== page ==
Over the last few months, two-wheeler sales took a massive hit due to obvious reasons and the lockdown period saw numbers sink to an all-time low. However, the figures from June, though nowhere near as high as those from a year ago, come as a silver lining. As people slowly start getting back to their normal lives, the need for an affordable, personal mode of transportation has increased; especially when public transport is something many will be trying to avoid.
Considering that we live in the largest two-wheeler market in the world, there are a lot of used two-wheelers out there that one can choose from. We have listed out some steps you can follow to ensure a hassle-free purchase.
As self-explanatory as this might be, it is best that you know exactly what you are looking for and what your budget is. Once you have narrowed down your options, do your homework by going through forums and speaking to your local mechanic or service centre to know more about the bikes.
Many bikes have dedicated forums with owners’ experiences and these will give you a lot of insight. Search for similar offerings as that will help you compare prices, consider service and running costs — things that you usually look into even if you were buying a brand-new motorcycle.
Where should you buy from?
There are three main avenues you can buy your used motorcycle from: a used-bike broker, an online platform, or directly from a motorcycle owner who is interested in selling to you.
Your final pick depends on which of these options has what you are looking for and how convenient each of them is for you. A broker gives you the opportunity to physically inspect the bike before you lay down your money.
Most establishments like this also have an in-house workshop that usually services the pre-owned motorcycle before it is put on the market. So even if you are not the most mechanically adept person, you can rely on a trusted broker to offer you a bike that is not riddled with issues.
Your second option is to use an online portal. Droom and CredR seem to be two popular options at the moment. The former also has a rather extensive list of tools that will make the buying process a whole lot easier. For instance, it offers help with the certification process — namely, transfer of ownership and insurance. Droom also offers add-on benefits like roadside assistance and a full refund scheme if the bike does not match the buyer’s description. Considering the safety net you have when making a financial decision like this, an online marketplace seems to be your best bet at owning a pre-owned motorcycle.
However, let us assume the motorcycle you are looking for is not listed on one of these websites — we have listed some pointers to make the process simpler:
Talk to the seller
Some questions you should be asking the seller are: Why are they selling the motorcycle? How often has it been serviced? Has it had any falls or major alterations you should know of? If the seller is able to provide you with service slips and bills of what they have spent on the bike, it usually points towards a well-looked-after motorcycle. Nevertheless, it is always safer to be wary and do your own inspection.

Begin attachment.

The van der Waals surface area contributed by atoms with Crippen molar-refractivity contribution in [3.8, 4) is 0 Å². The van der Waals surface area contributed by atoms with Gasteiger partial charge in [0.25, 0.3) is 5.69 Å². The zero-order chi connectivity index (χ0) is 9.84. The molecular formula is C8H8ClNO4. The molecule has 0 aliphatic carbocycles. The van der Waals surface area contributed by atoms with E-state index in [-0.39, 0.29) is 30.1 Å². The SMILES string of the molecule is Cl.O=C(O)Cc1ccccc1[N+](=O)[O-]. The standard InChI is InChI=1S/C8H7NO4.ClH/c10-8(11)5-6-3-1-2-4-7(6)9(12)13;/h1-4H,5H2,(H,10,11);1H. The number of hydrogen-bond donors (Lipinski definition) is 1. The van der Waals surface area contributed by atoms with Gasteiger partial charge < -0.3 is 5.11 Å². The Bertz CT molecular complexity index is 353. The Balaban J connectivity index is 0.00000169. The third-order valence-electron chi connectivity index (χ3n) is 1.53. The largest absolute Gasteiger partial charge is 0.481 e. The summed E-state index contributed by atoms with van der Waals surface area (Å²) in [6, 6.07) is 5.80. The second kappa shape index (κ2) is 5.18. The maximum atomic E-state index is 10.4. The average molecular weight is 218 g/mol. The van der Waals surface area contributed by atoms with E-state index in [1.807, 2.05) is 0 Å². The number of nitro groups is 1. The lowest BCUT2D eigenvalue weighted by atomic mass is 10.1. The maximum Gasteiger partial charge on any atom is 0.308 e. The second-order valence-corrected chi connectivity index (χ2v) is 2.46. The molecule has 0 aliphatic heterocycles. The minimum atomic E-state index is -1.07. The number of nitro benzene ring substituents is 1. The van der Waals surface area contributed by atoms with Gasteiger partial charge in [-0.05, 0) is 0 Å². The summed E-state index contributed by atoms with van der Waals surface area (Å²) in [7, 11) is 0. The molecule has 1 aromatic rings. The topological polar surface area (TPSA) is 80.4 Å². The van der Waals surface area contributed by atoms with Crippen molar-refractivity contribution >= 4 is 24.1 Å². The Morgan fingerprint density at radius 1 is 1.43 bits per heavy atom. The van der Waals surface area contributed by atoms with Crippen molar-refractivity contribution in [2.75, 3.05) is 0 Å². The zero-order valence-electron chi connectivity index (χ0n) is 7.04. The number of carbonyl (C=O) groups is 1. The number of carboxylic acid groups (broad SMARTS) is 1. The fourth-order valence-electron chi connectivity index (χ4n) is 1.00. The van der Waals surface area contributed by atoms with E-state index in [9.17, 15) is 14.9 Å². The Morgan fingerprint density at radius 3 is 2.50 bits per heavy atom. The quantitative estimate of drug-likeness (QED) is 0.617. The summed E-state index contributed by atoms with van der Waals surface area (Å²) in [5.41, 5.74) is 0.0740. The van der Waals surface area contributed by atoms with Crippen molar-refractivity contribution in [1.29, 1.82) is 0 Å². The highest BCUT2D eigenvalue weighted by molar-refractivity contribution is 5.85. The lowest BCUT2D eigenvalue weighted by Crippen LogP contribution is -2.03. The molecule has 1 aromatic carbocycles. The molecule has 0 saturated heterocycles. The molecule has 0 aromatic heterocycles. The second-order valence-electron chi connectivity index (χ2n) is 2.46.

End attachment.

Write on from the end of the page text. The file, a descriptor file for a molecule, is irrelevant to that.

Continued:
Unless you are looking to acquire an older model in particular, it is usually best to avoid one that is over five years old. It is also worth noting that mileage sometimes has little to do with how well a bike runs. A bike that has seen regular oil-changes and proper maintenance at 20,000 kilometres is typically a better deal than one that has ridden half the distance, but with half the care.
In most cases, a thorough physical inspection should tell you what to be wary of. As the most expensive component on the motorcycle, the engine is the first component to inspect. Ideally, a short test ride should give you a better understanding as to how well it runs. Check for rust on the frame and do not be afraid to question the owner about anything that seems out of the ordinary. See if all the electrical components are working and that there’s no questionable wiring to be seen. Also take a look at the bearings and seals. Prop the bike up on its centre stand and see that the wheels spin freely, and that the rear shock and fork oil seals aren’t leaking. Next, look at consumables like tyres, brake pads and the chain sprockets. These could be worn out and that is something you should factor into the final price negotiations.
Once a motorcycle fits your requirements, the last part is the paperwork. Important documentation includes the registration certificate, vehicle insurance papers, original purchase invoice, road-tax receipt and the valid pollution certificate.
You will also need Form 28 — the No Objection Certificate (NOC); Form 29 — the intimation of transfer of vehicle ownership; and Form 30 — the report of transfer of ownership of a motor vehicle. If the vehicle was financed, you will also need to submit Form 35 to the RTO, along with a copy of the NOC from the financing company stating that there are no more dues to be paid.
Keep in mind that any change in the vehicle, like engine replacement or a new body colour, has to be updated in the registration certificate as well. Also, make sure that there is no accident history associated with the vehicle.
Making your decision
Buying a used two-wheeler can be a daunting prospect, but remember to stay grounded and think with your wallet if you are on a budget. Follow the steps and guidelines we have listed here and buying a pre-owned bike will be a seamless experience.